Lt.Gov.Shaw to Duke. asking that the vacancies amongst the officers of the Fencibles may be filled.
Lt.Gov.Shaw to Duke.Tynwald have lifted the embargo on the export of provisions,except for small articles such as dairy produce and poultry, This will help the feeding of the numerous troops now in the Island and the poorer classes, The export of cattle was allowed to be resumed so as not to inflict hardship on the farmers, but if there are to be two thousand troops stationed in the island for training, contracts for supplying them with bread and meat should be made at once . If this is not done all the surplus grain at least will be exported,and the troops have to import it for themselves.
Major Small to Duke.Lord and Lady Henry arrived on the 13th. Forty recruits for the Fencibles are on their way from London,and others are expected from Ireland. The Royal Dublin Regt. is expected to leave soon - unless they refuse to go. "Of all the Corps that ever I saw,Croats and Pandours included,I never beheld such a set in the shape of soldiers. The officers are continually drunk,and the men continually shop-breaking and insulting the inhabitants,and I would not be surprised should matters lead to some serious fracas." Col. Dawson has asked on behalf of "a Mr.Whaley" for permission to pitch a tent on the Calf and shoot there for a few days. This he has refused,on account of the valuable sheep there He has had correspondence with Mr.Whaley,which he encloses, (see below ) Mr.W. has now left the Island, but promises to return,
Whaley to Small (copy) sent by a drunken porter,and his reply.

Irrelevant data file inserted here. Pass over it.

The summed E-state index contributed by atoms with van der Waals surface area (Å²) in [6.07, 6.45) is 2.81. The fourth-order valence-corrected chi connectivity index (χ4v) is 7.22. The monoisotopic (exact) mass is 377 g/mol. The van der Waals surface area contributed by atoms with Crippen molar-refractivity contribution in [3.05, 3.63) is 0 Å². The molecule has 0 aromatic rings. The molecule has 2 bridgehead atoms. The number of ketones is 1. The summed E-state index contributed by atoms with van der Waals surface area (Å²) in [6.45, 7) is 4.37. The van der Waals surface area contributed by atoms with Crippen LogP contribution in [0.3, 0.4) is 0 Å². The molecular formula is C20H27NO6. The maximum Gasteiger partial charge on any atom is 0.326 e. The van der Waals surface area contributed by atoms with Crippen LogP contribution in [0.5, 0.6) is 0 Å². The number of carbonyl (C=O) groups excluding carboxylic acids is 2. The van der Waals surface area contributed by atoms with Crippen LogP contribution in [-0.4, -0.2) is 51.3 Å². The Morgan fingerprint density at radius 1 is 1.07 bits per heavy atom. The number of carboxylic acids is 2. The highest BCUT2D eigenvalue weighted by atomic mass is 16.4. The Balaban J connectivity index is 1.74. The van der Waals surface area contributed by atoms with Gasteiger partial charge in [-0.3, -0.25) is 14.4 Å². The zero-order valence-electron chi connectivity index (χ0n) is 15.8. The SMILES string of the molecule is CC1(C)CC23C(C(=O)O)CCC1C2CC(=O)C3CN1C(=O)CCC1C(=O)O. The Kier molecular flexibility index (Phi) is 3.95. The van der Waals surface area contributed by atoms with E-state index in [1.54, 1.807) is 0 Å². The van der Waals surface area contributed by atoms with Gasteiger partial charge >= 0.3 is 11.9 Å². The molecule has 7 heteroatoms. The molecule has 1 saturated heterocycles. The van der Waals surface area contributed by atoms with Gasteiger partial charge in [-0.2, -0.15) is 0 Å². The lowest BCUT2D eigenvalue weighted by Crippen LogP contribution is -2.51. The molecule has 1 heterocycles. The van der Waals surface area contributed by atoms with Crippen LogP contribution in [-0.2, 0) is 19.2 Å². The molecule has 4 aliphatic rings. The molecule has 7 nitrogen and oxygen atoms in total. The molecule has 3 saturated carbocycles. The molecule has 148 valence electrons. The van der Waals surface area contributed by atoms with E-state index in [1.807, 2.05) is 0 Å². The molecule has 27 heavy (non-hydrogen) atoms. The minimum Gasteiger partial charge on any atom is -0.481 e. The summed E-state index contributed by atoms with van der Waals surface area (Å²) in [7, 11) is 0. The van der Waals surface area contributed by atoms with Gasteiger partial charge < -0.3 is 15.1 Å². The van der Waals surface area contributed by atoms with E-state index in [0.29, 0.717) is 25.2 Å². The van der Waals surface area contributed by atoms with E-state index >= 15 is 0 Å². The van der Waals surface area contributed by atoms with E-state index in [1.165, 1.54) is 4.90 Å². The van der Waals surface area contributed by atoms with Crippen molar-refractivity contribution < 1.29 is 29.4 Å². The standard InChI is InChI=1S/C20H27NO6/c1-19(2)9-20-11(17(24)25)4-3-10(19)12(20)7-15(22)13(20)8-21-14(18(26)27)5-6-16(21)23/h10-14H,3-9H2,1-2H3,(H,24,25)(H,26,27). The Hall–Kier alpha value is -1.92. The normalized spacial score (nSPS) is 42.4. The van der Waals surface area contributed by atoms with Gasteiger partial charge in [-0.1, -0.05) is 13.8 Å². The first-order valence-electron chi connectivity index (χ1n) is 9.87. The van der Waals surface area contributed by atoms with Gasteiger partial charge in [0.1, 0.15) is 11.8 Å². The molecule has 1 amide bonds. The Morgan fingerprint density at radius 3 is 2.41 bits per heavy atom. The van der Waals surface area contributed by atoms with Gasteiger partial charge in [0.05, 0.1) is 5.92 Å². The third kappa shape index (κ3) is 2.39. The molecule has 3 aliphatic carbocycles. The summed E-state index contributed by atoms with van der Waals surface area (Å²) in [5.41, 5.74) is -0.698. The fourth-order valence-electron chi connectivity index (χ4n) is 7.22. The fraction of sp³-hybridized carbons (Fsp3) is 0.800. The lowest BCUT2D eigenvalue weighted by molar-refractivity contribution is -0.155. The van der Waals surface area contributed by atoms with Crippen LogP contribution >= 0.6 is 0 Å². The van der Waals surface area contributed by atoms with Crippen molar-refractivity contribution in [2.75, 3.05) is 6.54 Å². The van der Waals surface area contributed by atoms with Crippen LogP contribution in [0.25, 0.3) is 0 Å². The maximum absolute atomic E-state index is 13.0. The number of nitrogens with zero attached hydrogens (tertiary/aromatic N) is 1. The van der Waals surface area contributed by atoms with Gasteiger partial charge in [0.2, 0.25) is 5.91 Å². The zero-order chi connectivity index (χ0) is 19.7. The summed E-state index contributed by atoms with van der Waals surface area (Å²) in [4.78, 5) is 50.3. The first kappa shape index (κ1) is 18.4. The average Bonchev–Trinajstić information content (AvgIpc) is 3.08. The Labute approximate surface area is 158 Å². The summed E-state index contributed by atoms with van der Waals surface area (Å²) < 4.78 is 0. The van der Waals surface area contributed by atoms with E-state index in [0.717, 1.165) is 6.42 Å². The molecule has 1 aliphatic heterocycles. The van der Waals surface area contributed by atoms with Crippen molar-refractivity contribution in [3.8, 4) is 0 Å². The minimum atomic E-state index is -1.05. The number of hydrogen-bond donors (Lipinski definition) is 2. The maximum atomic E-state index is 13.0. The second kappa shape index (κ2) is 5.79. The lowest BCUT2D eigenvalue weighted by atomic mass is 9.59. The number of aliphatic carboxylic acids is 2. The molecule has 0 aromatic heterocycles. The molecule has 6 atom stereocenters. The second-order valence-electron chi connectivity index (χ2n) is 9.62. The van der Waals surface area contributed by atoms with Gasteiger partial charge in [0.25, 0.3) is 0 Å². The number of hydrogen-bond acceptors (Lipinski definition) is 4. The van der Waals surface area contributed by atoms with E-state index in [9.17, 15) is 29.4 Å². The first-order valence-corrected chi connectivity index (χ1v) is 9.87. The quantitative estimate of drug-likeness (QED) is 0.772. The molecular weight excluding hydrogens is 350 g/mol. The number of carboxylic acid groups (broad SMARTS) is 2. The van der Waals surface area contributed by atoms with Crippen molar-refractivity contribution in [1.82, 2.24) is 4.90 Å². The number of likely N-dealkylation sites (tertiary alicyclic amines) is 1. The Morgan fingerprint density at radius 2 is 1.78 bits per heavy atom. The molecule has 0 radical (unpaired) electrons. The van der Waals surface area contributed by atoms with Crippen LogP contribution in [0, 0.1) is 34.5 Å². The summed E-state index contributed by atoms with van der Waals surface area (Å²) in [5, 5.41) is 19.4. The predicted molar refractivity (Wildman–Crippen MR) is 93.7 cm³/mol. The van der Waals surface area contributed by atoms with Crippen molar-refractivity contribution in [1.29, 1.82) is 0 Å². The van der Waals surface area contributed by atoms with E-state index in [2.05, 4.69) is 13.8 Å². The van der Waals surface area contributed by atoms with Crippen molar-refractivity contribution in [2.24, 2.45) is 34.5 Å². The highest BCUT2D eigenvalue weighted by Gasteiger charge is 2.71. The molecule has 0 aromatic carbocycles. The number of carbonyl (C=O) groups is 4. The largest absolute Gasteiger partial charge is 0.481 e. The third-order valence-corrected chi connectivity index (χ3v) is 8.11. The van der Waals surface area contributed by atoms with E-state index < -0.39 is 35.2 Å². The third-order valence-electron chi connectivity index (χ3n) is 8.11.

Lt.Gov.Shaw to Duke.Recommending Mr. Alex.Sutherland (a half-pay Captain in the 78th.) for a lieutenancy in the Fencibles. Details of this gentleman. When going round the Island recently to inspect its defences - being apprehensive that the French might attempt a landing - he found "a good deal of hurrahing... but the divil a stroke of work by any but the poor Fencibles. At Douglas the cannon were parbuckled from where they lay useless on the pier to a pretty high bank on the opposite or south side of the harbour... this unnecessary expense and trouble was caused because the storekeeper of the Ordnance would not allow the use of the proper sort of cart for the carriage of them by road. At Douglas a volunteer Company of musketeers has been formed amongst the strangers,who chose their officers by ballet. Fired by this example two or three Companies are now being formed amongst the Manx. But until they are paid and authorised by the Legislature he considers that little reliance can ba placed upon them, There is great need of some cavalry,and he thinks that if the Duke would reappoint the former officers he would not again have reason to complain of them, At the moment there is no troop,for a number of the men have raturned their areas etc, to the Captains of the Parishes.